Monday, July 28, 2014

Thermal Scopes Available to ALL

SPI Corp is making military grade thermal scopes available to us regular folks!  Due to the feral hog population explosion in the southern states, there are several options for thermal and night vision scopes for hog hunting at affordable prices.

According to the press release, SPI Corp is launching as a separate shingle to cater specifically to address the wild hog epidemic.

You can read the entire SPI Corp press release from PR Web here.

If you're having a hard time keeping feral swine out of your crops, check out for possible solutions to hunt them at night and defend your land!

Here is an actual video from a T14X Thermal Scope for Hog Hunting a recent SPI customer shared.  As you can see, hunting hogs at night has never been easier!

Friday, July 18, 2014

Hunting Hogs from a Helo

Make no bones about it, the feral hog population in Texas ranges between 2.5-5 million, according to to the Texas Parks and Wildlife Department.  And we all know Texans can be pretty innovative when it comes to hunting.

Enter the helicopter.
feral hog shot with a thermal scope from
This bacon was taken with a thermal scope from

Take companies like Heli-Hunter, who have made it big business to bag bacon.  But their bank accounts aren't the only recipients of the benefits.  Heli-Hunter.  They currently participate in the "Hogs for the Cause" program, which gathers the slain hogs and distributes the meat to local families in need.

Read more about Heli-Hunter hog hunting in the news here.

There is a charge to hunt on helicopters, but it's an experience.  One of my military heroes, Christopher Mark Heben, recently went on a daytime excursion with Heli Gunner and was kind enough to give me permission to share his video.  As you can see, it adds a completely new and exhilarating dimension to hunting, and there is that whole helping the community thing going on there, too :)  Click the link below to go see it on Facebook, I've also embedded the video at the bottom of this post.

Facebook link to video here.

Here's a small list of Helicopter Hog Hunting organizations for those of you wanting to give it a try (there's tons, here's some of the top results on Google):

Cedar Ridge Aviation
G&T Outfitters
Heli Gunner
Hunt Texas

 I've not personally gone on one of these excursions, but I'm pretty sure it's on my to do list in the future.

Happy hog hunting!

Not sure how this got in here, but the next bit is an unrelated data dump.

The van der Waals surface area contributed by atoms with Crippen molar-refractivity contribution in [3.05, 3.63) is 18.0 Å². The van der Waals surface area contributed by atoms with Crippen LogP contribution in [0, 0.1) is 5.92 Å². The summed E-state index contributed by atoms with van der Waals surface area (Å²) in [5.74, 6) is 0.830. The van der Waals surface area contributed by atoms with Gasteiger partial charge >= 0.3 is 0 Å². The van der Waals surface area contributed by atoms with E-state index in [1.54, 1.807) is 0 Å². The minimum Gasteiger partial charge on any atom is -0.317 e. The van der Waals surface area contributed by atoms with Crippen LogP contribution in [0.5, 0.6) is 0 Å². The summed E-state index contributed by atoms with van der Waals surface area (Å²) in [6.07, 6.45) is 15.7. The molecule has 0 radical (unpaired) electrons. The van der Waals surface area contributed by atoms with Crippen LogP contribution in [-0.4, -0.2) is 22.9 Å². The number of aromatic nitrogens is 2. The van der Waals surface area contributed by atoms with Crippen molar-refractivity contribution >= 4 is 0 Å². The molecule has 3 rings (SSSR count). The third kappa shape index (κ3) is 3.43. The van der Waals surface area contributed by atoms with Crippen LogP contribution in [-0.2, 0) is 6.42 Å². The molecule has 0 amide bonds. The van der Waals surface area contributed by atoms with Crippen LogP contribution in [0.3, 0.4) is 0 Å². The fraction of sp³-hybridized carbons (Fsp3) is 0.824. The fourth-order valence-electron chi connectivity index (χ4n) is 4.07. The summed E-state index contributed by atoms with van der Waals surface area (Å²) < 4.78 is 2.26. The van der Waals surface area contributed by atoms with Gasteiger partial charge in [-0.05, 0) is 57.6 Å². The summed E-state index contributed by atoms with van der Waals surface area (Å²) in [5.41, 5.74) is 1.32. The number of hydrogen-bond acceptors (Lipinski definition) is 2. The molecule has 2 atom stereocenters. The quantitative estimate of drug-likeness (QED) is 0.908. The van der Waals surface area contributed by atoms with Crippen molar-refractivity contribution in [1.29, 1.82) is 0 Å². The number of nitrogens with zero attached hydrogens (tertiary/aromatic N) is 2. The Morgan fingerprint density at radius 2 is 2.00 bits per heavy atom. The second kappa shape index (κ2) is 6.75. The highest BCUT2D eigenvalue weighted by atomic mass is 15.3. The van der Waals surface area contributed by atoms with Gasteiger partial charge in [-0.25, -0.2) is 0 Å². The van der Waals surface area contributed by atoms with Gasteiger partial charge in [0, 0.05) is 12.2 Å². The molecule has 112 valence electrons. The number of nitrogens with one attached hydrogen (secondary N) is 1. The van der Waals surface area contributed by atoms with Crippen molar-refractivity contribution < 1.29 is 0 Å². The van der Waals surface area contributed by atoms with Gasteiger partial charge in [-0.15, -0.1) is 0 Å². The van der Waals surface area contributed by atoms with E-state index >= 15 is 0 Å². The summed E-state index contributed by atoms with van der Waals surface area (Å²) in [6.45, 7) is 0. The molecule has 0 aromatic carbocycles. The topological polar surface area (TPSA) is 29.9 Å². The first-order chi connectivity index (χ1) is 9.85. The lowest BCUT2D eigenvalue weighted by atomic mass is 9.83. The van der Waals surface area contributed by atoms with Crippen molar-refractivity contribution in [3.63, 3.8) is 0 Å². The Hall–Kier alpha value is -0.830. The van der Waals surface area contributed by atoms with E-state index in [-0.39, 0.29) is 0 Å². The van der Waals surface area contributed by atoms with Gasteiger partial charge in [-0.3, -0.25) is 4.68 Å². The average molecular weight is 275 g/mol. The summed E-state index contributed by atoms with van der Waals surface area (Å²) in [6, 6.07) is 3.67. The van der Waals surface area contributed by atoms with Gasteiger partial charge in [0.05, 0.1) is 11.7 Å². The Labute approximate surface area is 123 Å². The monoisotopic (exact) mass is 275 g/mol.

Post by Christopher Mark Heben.

(You can read more about one of my personal American Heroes, retired Navy Seal, health professional, Veteran's Advocate, talented actor and singer, Christopher Mark Heben, at his site, Seal Team Consulting. Please note, this guy is serious about anti-poaching as well. He's an all around PATRIOT).

USDA Testing Sodium Nitrite as Pig Poison

Ever since the white man made his first footprints on North America he's been bringing little pieces of Europe with him. Some good, others... not so much. Take the case of the feral hog population in the south. It was a pain to keep bringing pigs on their long journeys across the Atlantic when they originally settled here, so they turned them loose to do their best and prosper across the new land so there would be fresh pork for all. But little did they know that by that one particular oversight, they'd be costing America over 1.5 billion dollars a year (800 million of that is direct damage to farms & crops) in losses. (And that's a conservative estimate).  

Some fa(s)t facts about feral pigs:
she shot this feral hog with a thermal scope for hog hunting from
She shot this hog with a thermal scope from

- a hog will eat 5 times as much as a deer of the same size (an average deer of 150-200lbs)
- a feral pig can weigh up to 250lbs or more
- a female can breed twice a year & have up to 15 piglets per litter
- a sounder (group of 20 or more pigs) can destroy 10 acres of crops in less than a week

That being said, most states don't have any limits on how many baconators you can bag a day, but it varies from state to state, and being that bacon is in high demand now, hog hunting is a no brainer to help control the population. But while hunting and trapping are the best old fashioned way of dealing with the problem, others look towards science. And, oddly enough, a bacon related preservative may make for the demise of the feral hog population. Ironic, no? As I write this, the USDA is testing sodium nitrite as a poison to eradicate the species. It's already being used in Australia and New Zealand, so this looks promising as a solution. Beings they're spending 1.5 million on the study at Ft. Collins, I however feel that bullets are still a cheaper solution.

Plus, you get to stay up past your bedtime, play with thermal scopes and eat bacon for breakfast.. so there's that.

Happy hog hunting!